God doesn’t call the qualified; he qualifies the called!     (Rick Yancy)

“You are my friends if you do what I command you.  I do not call you servants any longer, because a servant does not know what his master is doing. I call you friends because I have made known to you everything that I have heard from my Father.  You did not choose me but I chose you. And I appointed you to go and bear fruit, fruit that will last, so that the Father will give you whatever you ask in my name … that you may love one another.” (John 15: 14-17) 

“God equips the called / the chosen”.  As I read and pray with the scriptures, I am constantly intrigued and mystified with WHO God calls, and the inadequacies and short-comings that they bring to their call.

Abram was called by God to be “the father of a great nation”.  Problem: at the time of his “call”, he was an old man (close to 100 years old), and Sarai, his wife, was also old (nearly 90 years old), and besides, she was barren; she never could have children.  How can anyone have a large family, a great nation, at this age?  Yet God, in his mercy and generosity and goodness, gave them a son in Isaac .. and the story and legacy continues, because of Abraham’s faith and trust in God.   What was impossible to these people becomes possible with God’s intervention.

The different prophets each had their own complaint / reason why God should not call them!  For example: Jeremiah (1: 6-7) “Ah, Lord God, Truly I do not know how to speak, for I am only a boy.”  God’s reply: “Do not say “I am only a boy” for you shall go to all whom I send you, and you shall speak whatever I command you. Gird your loins; stand up and tell them everything that I command you (v.17). They will fight against you; but they shall not prevail against you, for I am with you, to deliver you (v.19).

Moses, whose name means “to pull out / draw out” (of the water), begins his life in peril.  Yet, through the ingenuity and hopefulness of his mother, and subsequent circumstances, Moses’ life is not only spared, but he ends up in the home of the enemy (Pharoah).  Later in life, when the people of Israel were enslaved and mistreated by Pharoah’s men, Moses kills one of these men who is beating on one of the slaves.  Yet, this is the person God calls to “set his people free”?  Moses is not only a murderer, he can’t even speak properly – it seems Moses had a speech impediment, a terrible stutter.  Why would God choose someone like Moses to respond to one of his most incredible (unbelievable) acts of kindness and mercy?  Because God saw in Moses a leader, someone who could / would, with God’s intervention, enact one of the  greatest feats of deliverance.  Moses was called to live up to his name – to “pull out” the people from slavery, to save their lives, to call them to truly live as God’s people!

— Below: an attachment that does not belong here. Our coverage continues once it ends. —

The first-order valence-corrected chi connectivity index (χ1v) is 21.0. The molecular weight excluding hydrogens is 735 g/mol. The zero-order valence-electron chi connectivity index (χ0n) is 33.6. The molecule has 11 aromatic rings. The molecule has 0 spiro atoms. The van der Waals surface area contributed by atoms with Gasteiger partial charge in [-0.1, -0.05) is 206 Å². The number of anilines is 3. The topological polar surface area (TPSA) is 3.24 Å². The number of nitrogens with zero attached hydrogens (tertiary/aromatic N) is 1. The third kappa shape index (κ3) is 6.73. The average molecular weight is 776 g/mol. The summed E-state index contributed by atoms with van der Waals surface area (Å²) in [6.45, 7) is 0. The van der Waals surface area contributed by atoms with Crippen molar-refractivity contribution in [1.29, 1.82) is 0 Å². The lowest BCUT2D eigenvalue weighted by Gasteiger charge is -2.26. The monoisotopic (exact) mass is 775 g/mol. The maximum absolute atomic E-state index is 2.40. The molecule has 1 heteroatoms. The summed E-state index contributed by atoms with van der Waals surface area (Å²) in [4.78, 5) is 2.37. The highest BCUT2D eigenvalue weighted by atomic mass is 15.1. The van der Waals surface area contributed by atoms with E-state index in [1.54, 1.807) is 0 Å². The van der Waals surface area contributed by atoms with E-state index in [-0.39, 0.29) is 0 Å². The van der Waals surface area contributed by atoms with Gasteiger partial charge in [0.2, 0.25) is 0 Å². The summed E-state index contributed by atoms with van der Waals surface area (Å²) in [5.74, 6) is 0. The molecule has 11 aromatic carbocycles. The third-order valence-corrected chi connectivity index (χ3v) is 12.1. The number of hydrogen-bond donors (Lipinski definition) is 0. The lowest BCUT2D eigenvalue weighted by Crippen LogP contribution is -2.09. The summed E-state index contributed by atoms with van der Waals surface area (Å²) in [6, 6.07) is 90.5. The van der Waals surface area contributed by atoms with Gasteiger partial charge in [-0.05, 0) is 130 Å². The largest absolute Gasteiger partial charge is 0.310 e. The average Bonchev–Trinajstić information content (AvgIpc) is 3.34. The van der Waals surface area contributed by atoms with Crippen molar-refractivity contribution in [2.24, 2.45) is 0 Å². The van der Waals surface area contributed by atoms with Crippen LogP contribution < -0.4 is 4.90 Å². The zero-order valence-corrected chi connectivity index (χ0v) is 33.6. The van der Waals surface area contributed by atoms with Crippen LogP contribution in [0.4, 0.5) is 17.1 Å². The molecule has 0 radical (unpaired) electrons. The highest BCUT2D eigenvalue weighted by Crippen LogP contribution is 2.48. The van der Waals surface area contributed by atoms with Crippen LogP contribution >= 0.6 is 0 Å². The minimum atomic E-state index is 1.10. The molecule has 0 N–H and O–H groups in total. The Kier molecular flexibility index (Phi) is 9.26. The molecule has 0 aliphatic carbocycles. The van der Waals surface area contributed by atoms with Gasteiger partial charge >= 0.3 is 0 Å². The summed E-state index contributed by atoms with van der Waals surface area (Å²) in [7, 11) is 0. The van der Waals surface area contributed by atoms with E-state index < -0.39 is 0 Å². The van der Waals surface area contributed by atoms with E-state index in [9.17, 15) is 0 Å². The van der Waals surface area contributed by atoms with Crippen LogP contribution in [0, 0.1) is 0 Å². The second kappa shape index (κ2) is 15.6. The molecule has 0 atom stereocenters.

Jonah (1:2-3) God said to Jonah: “ Go at once to Nineveh, that great city, and cry out against it, for their wickedness has come up before me”.  But Jonah set out to flee to Tarshish – he didn’t want to go to Nineveh because he knew the power of God’s word.  He didn’t want the people of Nineveh to experience God’s forgiveness; he wanted Nineveh to be dealt with according to their wickedness (punishment, not mercy).  But God’s goodness prevails – a whale spits Jonah out on the shores of Nineveh – and the people repent, much to the chagrin of Jonah.  God’s mercy will always prevail, even in our stubbornness and retribution.

St. Paul reminds the Romans: “We know that all things work together for good for those who love God, who are called according to his purpose. (Romans 8:28)

God called Mary, the daughter of Anna and Joachim, to be the mother of his Son, Jesus.  Mary, a simple, obscure teenager from Nazareth … can anything good come out of Nazareth?  Well, wait and see! It was through her faith and openness to God, through the request of an angel, that we today have Jesus, our Lord and Messiah, our invitation into the fullness of life, even eternal life.

And again, Joseph, an unknown, obscure carpenter from Nazareth is called to be the foster-father of Jesus.  His “calling” also comes through an unbelievable, preposterous request.  An “angel” comes to him in a dream, telling him that his betrothed would become pregnant “through the Holy Spirit” (really? How can this be possible?).  God calls Joseph because he was a “good and righteous man”.  Even though Joseph didn’t know and understand all the implications of this request, in trust and faith he still said YES.

In our Baptism, we are call by name, predestined to be conformed to the image of his Son (Romans 8:29).  God will always take us as we are, with our foibles and short-comings, and will bring GOOD from it all.  Our baptism empowers, enables us to respond in faith-hope-love, as did so many other people who have gone before us.  So…wherever you go, go with God.  Whenever you go, go make a difference, for the praise and glory of God.

 

St. Joseph … pray for us

St. Philip Neri … pray for us

St. Eugene de Mazenod … pray for us

Praise be Jesus Christ, and Mary Immaculate

 

Fr. Mike Dechant OMI

 

Something from the Parish:

September 8th was the Feast of the Nativity of the Blessed Virgin Mary.  This feast celebrates Mary’s personal sanctity and vocation (calling) as the mother of Jesus.  As Oblates of Mary Immaculate, this is also a day of celebration when many Oblates profess their first vows of poverty, chastity, obedience and perseverance as an Oblate of Mary Immaculate.  Sixty-two years ago our beloved Fr. Bill Stang said his YES to serve the People of God as an Oblate.  Congratulations and blessings Fr. Bill. Thanking you for your untiring service and dedication as an Oblate priest, and your ministry here at  St. Philip Neri Parish.